In Unson’s office I met General Alejandrino–he is no longer an “Adviser to the President”–left some weeks ago, apparently, from what he says, because he could never get to see Quezon!

Luncheon at Wak-Wak--despedida for Andres Soriano. Colonel Hodsoll asked me whether he should advise his friends to accept the government’s offer of $350 for their Philippine Ry. bonds–or go to foreclosure? I told him they would not get that much out of a foreclosure.

Sat between Dr. Tuason and Shultz, manager of the great Roxas estate at Calauan in Laguna. He has from three to four thousand employees–and in twenty-five years has had no labour troubles–never a case in court–there is now no indebtedness from his tenants to the plantation; has no bother from the Department of Labour officials. Says copra is a better price than the dessicated coconut factory pays–thinks the Philippines should stick to exporting raw materials, as they are not prepared for industrialization.

May 27, 1936

Luncheon alone with Quezon at Malacañan. He appeared in very good spirits; is swimming daily in his tank, and played golf at Wak-Wak at 5 o’c. this morning. Spoke with pleasure of my appearance of good health and asked me to go with him on the Negros trip to the Southern Islands June 3-15, with the members of the Assembly. I accepted. He spoke also of the speed with which he had acted at once on Miguel Unson’s recommendation for the creation of a budget commission and had appointed Marabut at the head. I said the Governor of Leyte would think this was the result of his public complaint when we were in Catbalogan in April because no Leyte men were high in government office–a complaint which the President had denounced blisteringly before the crowd (advocating a national, not a local outlook). Quezon said this was so, and as he had so many sound reasons for doing so, he would suspend that Governor for one month, to avoid his increasing his undesirable influence over his province thru the appointment of his friend Marabut.

I spoke to the President of the good time we had had at the dance at Masbate–he invited me to a small dance at Malacañan Friday night–said he had sent for Corpus from Masbate to come to Manila on government business, but the latter had not had the sense to bring those charmers with him!

I asked him (for Unson) what his attitude would be on the question of the transfer of the Provincial Treasurers from the Department of the Interior to the Department of Finance (Quirino?). He said that was a subject as to which as much might be said on one side as the other–that he would accept the recommendation of the Survey Board. (Later I told this to Unson, thinking he would act at once as I advised, but Unson began to deliberate!) I enquired of Quezon about the repeated kicks emanating from the United States Congress towards the Philippines nowadays, and whether they could not later be reasonably straightened out. He seemed doubtful, but evidently is not ready to talk about it. (Nazario tells me that at the last press conference he said it was “up to the American businessmen,” and hinted at reprisals by the Filipinos.) I told him the simile of American psychology–when a son grows up the father does nothing more for him; Quezon liked that. I said that some Americans appeared to be peevish now because after all that had been done for them the Filipinos had insisted on separation. He replied: “Well! then why did they give us independence?”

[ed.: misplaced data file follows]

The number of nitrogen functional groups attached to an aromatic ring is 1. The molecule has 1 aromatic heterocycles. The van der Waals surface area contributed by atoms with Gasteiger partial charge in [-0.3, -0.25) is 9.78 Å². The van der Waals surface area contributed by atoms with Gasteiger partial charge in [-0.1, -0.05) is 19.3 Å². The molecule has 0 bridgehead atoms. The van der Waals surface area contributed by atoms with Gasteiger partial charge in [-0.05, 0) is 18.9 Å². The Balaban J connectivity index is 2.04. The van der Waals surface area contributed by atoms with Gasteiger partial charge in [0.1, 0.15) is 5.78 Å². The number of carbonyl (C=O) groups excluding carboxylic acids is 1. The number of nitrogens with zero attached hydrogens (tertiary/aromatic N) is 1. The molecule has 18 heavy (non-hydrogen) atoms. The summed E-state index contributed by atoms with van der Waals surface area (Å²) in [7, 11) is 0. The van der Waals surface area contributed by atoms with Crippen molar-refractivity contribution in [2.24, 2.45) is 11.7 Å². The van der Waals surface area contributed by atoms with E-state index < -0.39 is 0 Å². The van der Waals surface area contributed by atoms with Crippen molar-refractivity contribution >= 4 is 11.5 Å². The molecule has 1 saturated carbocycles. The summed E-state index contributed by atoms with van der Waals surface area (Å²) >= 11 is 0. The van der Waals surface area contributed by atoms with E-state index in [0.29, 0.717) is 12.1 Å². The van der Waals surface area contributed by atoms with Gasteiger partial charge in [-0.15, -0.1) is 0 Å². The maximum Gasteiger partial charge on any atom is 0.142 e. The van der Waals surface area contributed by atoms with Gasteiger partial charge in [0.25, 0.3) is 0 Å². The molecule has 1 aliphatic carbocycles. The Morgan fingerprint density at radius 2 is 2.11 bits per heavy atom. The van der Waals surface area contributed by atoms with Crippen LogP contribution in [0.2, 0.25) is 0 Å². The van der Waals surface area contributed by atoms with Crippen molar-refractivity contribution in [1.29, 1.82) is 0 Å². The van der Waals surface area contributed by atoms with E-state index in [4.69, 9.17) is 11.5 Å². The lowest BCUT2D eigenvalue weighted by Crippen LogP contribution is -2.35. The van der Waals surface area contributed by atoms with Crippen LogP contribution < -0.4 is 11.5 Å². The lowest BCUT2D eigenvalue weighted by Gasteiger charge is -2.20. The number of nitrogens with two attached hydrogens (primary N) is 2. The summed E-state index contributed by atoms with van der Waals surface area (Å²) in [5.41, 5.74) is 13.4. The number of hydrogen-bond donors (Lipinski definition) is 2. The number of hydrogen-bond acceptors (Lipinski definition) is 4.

I called Quezon’s attention to the controversy over appropriations for the Department of Labour between Secretary Torres and Miguel Unson, in which Torres called Unson “not interested in the poor man”–Quezon at once said Unson was extremely interested in the welfare of the poor. He added that he had one Cabinet minister who was “useless” and “worthless,” namely Torres; that he had nearly fired Torres several months ago; that Torres kept calling up (3 times) in a recent Cabinet meeting the proposal to build four story concrete tenement houses for labourers. Quezon finally snubbed him, and explained that tenements to house 100 families would only make the other 900 families wild; that a four story building was “too much work” for a labourer to climb; that concrete as a material in this climate was too hot–“why not leave them in their nipa houses?”

An article in the Bulletin, May 29, described a quarrel between officials of the Department of Labour and some labour leaders as to which group should get the credit for the “higher wage” movement. Apparently, government officials claim the labour leaders are “trying to steal the show.” “There is no reason for this sudden antagonism” a high labour official stated, “as in the past we have always sided with the labour element.” This displays an utter lack of public responsibility, similar to the debates in the Municipal Council of Manila over the cochero registration ordinance–these speeches are only cadging for the cochero vote.

Quezon spoke highly of Sandiko–as did I–I told him Sandiko wishes to go to America to study the labour question there. He was interested.

A. D. Williams was brought in by Vargas, to receive instructions about air-conditioning the President’s room at Malacañan Palace. Was asked to have the work finished in two weeks–Quezon adding: “I don’t want to do it for my successor.”

We talked of Geo. White’s visit and of our old friends in Congress–Quezon said he had liked the Ohio delegation of that day, except R. J. Buckeley who had voted against independence for the Philippines offered in the Clarke Amendment (1916).

Quezon agreed with me about the type required for “Public Defender.”

May 26, 1936